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The opening of the Prince Edward Viaduct on October 18, 1918, was a landmark moment in Toronto’s urban development. Previously, there was no substantial road bridge over the Don River north of Gerrard Street and the river valley was a barrier to the city’s expansion into the fast growing suburbs east of the Don.
R. C. Harris, Toronto’s Public Works Commissioner and City Engineer, considered various designs before selecting a steel truss arch by architect Edmund Burke and engineer Thomas Taylor.
The completed viaduct system consisted of three distinct parts: an embankment between Sherbourne and Parliament Streets, a single-span bridge over the Rosedale Ravine, and the main section over the Don Valley. It carried pedestrian, automobile, and streetcar traffic, as well as water and electrical infrastructure.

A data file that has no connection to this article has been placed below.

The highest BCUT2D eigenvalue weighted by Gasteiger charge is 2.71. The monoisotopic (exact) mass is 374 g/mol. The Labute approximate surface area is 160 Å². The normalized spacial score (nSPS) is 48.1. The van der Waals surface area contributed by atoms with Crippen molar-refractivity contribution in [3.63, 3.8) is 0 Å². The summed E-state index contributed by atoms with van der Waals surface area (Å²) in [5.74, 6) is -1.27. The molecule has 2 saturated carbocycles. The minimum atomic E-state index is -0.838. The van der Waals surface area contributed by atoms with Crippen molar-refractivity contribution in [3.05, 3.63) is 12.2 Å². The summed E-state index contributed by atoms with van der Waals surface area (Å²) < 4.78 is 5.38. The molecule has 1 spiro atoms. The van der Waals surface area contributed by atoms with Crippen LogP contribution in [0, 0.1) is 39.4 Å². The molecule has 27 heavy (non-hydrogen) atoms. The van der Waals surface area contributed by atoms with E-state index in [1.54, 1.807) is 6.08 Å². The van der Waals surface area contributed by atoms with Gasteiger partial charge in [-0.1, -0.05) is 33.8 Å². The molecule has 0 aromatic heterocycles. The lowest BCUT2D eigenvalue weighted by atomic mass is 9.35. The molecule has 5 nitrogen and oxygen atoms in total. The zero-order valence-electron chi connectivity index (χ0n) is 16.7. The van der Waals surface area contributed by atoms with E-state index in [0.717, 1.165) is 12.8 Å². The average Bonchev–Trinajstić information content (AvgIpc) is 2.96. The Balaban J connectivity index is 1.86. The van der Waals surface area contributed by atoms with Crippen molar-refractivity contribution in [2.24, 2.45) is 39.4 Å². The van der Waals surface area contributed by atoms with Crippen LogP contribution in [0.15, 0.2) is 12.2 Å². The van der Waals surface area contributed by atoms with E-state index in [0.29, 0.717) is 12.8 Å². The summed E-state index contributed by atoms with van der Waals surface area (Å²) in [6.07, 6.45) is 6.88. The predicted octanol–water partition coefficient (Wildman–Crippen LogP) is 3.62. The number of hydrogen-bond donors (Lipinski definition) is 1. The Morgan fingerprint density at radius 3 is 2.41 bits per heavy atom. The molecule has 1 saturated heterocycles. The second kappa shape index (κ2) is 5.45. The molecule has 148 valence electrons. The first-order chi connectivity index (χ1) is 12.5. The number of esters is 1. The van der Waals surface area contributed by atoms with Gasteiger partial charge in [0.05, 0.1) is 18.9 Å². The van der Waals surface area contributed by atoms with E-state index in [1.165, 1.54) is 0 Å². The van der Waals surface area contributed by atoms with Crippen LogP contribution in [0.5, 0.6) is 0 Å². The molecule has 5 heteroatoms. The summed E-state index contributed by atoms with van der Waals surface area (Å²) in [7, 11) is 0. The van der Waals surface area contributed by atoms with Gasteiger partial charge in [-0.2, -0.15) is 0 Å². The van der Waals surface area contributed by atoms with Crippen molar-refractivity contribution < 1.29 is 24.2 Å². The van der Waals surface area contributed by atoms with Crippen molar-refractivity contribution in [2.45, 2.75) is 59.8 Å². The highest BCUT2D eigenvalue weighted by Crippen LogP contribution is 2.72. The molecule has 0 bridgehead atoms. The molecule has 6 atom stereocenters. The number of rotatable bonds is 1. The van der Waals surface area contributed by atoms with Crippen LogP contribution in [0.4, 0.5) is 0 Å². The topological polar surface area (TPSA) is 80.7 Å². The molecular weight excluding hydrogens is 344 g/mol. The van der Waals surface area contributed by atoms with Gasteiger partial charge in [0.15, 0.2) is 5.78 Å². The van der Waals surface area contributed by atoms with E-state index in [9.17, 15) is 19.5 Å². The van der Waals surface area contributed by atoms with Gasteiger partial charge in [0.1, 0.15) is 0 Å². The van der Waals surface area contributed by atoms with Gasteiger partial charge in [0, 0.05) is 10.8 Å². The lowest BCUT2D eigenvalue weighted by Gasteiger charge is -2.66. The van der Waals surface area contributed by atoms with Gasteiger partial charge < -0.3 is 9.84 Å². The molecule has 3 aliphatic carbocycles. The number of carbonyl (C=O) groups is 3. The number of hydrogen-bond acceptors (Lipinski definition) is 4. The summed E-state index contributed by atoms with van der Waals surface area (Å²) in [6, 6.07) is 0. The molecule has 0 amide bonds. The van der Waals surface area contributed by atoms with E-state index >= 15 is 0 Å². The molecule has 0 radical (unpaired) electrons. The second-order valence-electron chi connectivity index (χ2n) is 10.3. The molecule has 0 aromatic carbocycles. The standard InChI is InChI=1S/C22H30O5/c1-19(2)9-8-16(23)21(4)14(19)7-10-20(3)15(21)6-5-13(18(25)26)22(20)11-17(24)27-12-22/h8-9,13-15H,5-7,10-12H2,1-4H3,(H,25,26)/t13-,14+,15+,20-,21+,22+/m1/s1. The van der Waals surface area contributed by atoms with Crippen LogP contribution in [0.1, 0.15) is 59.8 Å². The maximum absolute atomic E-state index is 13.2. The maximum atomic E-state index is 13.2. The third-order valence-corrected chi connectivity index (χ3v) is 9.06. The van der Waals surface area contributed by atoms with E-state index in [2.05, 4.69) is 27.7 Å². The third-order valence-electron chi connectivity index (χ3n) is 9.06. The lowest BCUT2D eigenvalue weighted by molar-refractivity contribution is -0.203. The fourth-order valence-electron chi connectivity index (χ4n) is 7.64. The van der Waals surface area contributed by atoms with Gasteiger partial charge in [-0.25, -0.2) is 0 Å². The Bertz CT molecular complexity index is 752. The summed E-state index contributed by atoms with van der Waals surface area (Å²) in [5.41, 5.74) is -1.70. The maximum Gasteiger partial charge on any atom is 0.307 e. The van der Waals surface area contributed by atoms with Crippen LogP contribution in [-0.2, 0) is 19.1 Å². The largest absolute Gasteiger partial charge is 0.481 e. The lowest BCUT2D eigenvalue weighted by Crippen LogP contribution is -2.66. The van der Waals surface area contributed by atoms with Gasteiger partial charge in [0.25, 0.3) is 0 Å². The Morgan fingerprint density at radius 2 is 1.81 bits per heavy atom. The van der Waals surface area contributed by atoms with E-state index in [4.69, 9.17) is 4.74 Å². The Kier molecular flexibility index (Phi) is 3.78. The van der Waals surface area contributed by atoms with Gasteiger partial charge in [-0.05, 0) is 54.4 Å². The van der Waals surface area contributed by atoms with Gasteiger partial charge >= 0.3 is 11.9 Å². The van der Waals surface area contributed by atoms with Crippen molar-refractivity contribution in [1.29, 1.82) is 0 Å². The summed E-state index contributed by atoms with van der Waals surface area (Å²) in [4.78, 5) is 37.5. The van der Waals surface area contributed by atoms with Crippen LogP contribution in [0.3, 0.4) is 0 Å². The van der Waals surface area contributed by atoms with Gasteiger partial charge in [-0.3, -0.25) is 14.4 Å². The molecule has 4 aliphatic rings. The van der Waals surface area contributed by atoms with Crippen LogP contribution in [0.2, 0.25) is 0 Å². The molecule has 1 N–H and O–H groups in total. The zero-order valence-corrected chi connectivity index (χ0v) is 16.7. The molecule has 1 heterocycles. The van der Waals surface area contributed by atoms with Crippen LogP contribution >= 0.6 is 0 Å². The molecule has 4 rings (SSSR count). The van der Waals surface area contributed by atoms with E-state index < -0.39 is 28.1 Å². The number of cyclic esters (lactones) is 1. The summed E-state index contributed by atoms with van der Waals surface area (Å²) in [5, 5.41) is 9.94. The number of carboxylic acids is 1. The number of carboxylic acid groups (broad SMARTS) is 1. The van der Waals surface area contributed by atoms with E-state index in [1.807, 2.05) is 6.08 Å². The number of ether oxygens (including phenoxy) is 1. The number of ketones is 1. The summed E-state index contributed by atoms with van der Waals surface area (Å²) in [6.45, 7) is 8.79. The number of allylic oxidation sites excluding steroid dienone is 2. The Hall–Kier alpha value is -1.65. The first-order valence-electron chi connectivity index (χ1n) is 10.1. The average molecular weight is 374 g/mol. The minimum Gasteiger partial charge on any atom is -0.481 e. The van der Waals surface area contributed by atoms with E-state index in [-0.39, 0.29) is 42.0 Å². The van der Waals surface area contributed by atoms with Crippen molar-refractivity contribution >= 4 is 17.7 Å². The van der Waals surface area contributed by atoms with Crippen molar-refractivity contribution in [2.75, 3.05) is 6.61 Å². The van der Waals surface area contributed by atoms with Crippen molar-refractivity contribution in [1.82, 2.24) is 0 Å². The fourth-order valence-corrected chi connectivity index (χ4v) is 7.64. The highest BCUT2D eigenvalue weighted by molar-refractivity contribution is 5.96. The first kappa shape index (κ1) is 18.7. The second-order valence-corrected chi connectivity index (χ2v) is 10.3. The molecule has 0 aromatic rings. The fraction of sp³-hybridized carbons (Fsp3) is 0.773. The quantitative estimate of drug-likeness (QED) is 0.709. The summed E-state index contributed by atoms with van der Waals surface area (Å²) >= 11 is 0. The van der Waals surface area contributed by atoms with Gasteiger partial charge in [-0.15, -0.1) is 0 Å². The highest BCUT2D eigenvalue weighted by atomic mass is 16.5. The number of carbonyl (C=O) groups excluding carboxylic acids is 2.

Also known as the Bloor Street Viaduct, it was officially named for Prince Edward, later King Edward VIII, in 1919. In 1966, the subway replaced the Bloor streetcar line and the tracks were removed. The Luminous Veil barrier was added to the parapet of the Don section in 2003 and illuminated in 2015. The Prince Edward Viaduct remains a vital link in the city’s transportation network.
Architectural Heritage, Post-war urban development, Public Works, Transportation History
Prince Edward Viaduct Heritage Property Plaque, 2018